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Teaching EpidemiologyA guide for teachers in epidemiology, public health and clinical medicine$
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Jørn Olsen, Naomi Greene, Rodolfo Saracci, and Dimitrios Trichopoulos

Print publication date: 2015

Print ISBN-13: 9780199685004

Published to Oxford Scholarship Online: June 2015

DOI: 10.1093/acprof:oso/9780199685004.001.0001

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PRINTED FROM OXFORD SCHOLARSHIP ONLINE (oxford.universitypressscholarship.com). (c) Copyright Oxford University Press, 2021. All Rights Reserved. An individual user may print out a PDF of a single chapter of a monograph in OSO for personal use. date: 26 January 2021

Genetic epidemiology

Genetic epidemiology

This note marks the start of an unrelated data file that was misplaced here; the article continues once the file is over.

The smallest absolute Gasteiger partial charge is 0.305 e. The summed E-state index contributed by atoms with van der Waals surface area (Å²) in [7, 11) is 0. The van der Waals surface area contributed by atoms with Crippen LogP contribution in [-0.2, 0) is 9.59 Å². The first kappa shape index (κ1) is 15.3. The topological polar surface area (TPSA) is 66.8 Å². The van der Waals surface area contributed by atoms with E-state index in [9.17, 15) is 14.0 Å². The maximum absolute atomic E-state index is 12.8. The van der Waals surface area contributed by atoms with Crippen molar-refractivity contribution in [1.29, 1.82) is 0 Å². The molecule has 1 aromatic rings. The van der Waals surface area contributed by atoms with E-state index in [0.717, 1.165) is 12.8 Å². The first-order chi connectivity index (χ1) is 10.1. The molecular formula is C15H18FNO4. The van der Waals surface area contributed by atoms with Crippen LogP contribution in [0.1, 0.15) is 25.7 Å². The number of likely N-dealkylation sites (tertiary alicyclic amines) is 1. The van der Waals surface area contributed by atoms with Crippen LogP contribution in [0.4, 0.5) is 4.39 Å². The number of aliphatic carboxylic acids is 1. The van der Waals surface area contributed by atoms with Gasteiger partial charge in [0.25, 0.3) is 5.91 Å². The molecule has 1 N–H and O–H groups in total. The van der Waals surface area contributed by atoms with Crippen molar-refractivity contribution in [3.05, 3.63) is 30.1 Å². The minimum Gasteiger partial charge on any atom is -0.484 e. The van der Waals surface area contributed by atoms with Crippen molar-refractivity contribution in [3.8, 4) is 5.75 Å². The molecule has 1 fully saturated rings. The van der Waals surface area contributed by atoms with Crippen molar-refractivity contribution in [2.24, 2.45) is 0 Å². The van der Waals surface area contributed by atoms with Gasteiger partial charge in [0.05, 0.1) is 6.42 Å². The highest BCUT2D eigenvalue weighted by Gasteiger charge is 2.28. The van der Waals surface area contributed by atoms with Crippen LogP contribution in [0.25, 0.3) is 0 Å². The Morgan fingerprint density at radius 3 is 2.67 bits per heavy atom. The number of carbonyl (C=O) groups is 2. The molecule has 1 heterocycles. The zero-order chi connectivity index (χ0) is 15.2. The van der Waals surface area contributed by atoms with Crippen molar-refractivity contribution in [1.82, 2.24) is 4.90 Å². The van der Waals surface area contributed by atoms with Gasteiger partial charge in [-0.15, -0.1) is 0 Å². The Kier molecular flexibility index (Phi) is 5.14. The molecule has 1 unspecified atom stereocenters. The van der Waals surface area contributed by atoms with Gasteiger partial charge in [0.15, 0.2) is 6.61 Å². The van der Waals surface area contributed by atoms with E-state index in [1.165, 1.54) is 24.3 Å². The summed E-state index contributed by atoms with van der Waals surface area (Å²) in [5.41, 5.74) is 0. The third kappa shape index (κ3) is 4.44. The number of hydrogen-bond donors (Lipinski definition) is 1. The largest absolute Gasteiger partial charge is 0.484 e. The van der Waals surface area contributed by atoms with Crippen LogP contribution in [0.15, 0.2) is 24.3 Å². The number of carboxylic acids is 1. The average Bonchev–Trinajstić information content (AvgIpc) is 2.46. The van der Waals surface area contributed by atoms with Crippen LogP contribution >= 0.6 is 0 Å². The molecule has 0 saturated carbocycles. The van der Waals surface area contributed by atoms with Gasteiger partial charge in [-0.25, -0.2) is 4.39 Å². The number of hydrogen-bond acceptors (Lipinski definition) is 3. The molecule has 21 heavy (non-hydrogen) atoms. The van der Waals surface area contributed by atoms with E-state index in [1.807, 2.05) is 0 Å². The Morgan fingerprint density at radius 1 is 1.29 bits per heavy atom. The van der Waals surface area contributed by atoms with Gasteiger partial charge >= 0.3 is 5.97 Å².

(p.177) Chapter 12 Genetic epidemiology
Teaching Epidemiology

Harry Campbell

Susan Service

Oxford University Press

A major challenge for epidemiology in the future is understanding the role of genetic risk factors and how genetic factors interact with environmental factors in causing disease. There is a clear need for all epidemiologists to understand how sequencing of the human genome and developments in genetic technology have increased the potential for investigation of genetic risk factors. To be able incorporate these study design elements into epidemiological studies and follow published articles in this field, it is important that students have or acquire a minimum understanding of basic genetic epidemiology terms, concepts, and methods. This chapter outlines some of the key aspects that a course on this topic should cover.

Keywords:   genetic, sequencing, risk factor, epidemiology, genetic technology

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